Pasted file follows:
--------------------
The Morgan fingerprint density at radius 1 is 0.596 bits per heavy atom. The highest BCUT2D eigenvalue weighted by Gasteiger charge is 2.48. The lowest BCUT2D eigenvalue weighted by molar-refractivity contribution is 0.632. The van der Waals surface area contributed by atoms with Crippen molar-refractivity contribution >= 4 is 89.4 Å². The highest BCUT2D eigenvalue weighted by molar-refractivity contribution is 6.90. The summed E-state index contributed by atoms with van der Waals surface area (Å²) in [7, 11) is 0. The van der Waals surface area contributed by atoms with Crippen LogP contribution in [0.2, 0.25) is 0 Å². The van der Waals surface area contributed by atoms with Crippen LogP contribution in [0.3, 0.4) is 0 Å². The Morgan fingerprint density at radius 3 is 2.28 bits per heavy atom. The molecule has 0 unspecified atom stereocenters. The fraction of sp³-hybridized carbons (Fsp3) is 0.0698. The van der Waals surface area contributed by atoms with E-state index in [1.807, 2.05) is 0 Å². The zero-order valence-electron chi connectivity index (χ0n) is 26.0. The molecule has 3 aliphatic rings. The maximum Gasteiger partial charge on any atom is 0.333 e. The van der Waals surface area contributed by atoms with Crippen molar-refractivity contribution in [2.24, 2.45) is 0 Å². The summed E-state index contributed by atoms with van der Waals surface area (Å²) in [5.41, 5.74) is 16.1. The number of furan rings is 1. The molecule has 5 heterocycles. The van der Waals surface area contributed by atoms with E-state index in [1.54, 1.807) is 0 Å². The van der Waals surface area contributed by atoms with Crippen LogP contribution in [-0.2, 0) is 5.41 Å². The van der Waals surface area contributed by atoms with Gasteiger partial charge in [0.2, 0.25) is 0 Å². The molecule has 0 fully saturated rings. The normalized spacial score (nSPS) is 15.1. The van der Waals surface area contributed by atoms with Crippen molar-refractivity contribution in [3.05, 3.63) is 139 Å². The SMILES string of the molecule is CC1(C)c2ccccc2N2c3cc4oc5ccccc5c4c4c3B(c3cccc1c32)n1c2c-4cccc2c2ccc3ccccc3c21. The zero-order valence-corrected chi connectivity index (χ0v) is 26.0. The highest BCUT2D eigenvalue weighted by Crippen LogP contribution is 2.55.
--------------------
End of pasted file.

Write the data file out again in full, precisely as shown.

The Morgan fingerprint density at radius 1 is 0.596 bits per heavy atom. The highest BCUT2D eigenvalue weighted by Gasteiger charge is 2.48. The lowest BCUT2D eigenvalue weighted by molar-refractivity contribution is 0.632. The van der Waals surface area contributed by atoms with Crippen molar-refractivity contribution >= 4 is 89.4 Å². The highest BCUT2D eigenvalue weighted by molar-refractivity contribution is 6.90. The summed E-state index contributed by atoms with van der Waals surface area (Å²) in [7, 11) is 0. The van der Waals surface area contributed by atoms with Crippen LogP contribution in [0.2, 0.25) is 0 Å². The van der Waals surface area contributed by atoms with Crippen LogP contribution in [0.3, 0.4) is 0 Å². The Morgan fingerprint density at radius 3 is 2.28 bits per heavy atom. The molecule has 0 unspecified atom stereocenters. The fraction of sp³-hybridized carbons (Fsp3) is 0.0698. The van der Waals surface area contributed by atoms with E-state index in [1.807, 2.05) is 0 Å². The zero-order valence-electron chi connectivity index (χ0n) is 26.0. The molecule has 3 aliphatic rings. The maximum Gasteiger partial charge on any atom is 0.333 e. The van der Waals surface area contributed by atoms with Crippen molar-refractivity contribution in [2.24, 2.45) is 0 Å². The summed E-state index contributed by atoms with van der Waals surface area (Å²) in [5.41, 5.74) is 16.1. The number of furan rings is 1. The molecule has 5 heterocycles. The van der Waals surface area contributed by atoms with E-state index in [1.54, 1.807) is 0 Å². The van der Waals surface area contributed by atoms with Crippen LogP contribution in [-0.2, 0) is 5.41 Å². The van der Waals surface area contributed by atoms with Gasteiger partial charge in [0.2, 0.25) is 0 Å². The molecule has 0 fully saturated rings. The normalized spacial score (nSPS) is 15.1. The van der Waals surface area contributed by atoms with Crippen molar-refractivity contribution in [3.05, 3.63) is 139 Å². The SMILES string of the molecule is CC1(C)c2ccccc2N2c3cc4oc5ccccc5c4c4c3B(c3cccc1c32)n1c2c-4cccc2c2ccc3ccccc3c21. The zero-order valence-corrected chi connectivity index (χ0v) is 26.0. The highest BCUT2D eigenvalue weighted by Crippen LogP contribution is 2.55.